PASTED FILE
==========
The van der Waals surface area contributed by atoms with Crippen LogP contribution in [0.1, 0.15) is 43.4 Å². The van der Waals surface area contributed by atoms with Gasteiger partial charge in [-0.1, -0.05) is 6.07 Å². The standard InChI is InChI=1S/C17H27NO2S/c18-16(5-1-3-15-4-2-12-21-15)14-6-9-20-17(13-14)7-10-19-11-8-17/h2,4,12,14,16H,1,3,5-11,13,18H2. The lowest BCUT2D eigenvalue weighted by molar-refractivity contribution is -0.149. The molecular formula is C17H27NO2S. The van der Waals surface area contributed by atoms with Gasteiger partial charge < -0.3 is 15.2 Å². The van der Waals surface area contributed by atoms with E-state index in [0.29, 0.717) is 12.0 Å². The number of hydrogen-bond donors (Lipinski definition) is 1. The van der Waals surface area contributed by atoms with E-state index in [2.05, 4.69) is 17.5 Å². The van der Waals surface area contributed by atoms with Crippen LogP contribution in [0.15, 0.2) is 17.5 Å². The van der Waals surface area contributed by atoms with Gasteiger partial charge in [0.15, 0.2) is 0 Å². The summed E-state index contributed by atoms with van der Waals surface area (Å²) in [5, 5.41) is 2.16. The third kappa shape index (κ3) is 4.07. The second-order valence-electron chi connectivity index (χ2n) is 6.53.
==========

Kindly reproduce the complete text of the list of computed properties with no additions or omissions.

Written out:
The van der Waals surface area contributed by atoms with Crippen LogP contribution in [0.1, 0.15) is 43.4 Å². The van der Waals surface area contributed by atoms with Gasteiger partial charge in [-0.1, -0.05) is 6.07 Å². The standard InChI is InChI=1S/C17H27NO2S/c18-16(5-1-3-15-4-2-12-21-15)14-6-9-20-17(13-14)7-10-19-11-8-17/h2,4,12,14,16H,1,3,5-11,13,18H2. The lowest BCUT2D eigenvalue weighted by molar-refractivity contribution is -0.149. The molecular formula is C17H27NO2S. The van der Waals surface area contributed by atoms with Gasteiger partial charge < -0.3 is 15.2 Å². The van der Waals surface area contributed by atoms with E-state index in [0.29, 0.717) is 12.0 Å². The number of hydrogen-bond donors (Lipinski definition) is 1. The van der Waals surface area contributed by atoms with E-state index in [2.05, 4.69) is 17.5 Å². The van der Waals surface area contributed by atoms with Crippen LogP contribution in [0.15, 0.2) is 17.5 Å². The van der Waals surface area contributed by atoms with Gasteiger partial charge in [0.15, 0.2) is 0 Å². The summed E-state index contributed by atoms with van der Waals surface area (Å²) in [5, 5.41) is 2.16. The third kappa shape index (κ3) is 4.07. The second-order valence-electron chi connectivity index (χ2n) is 6.53.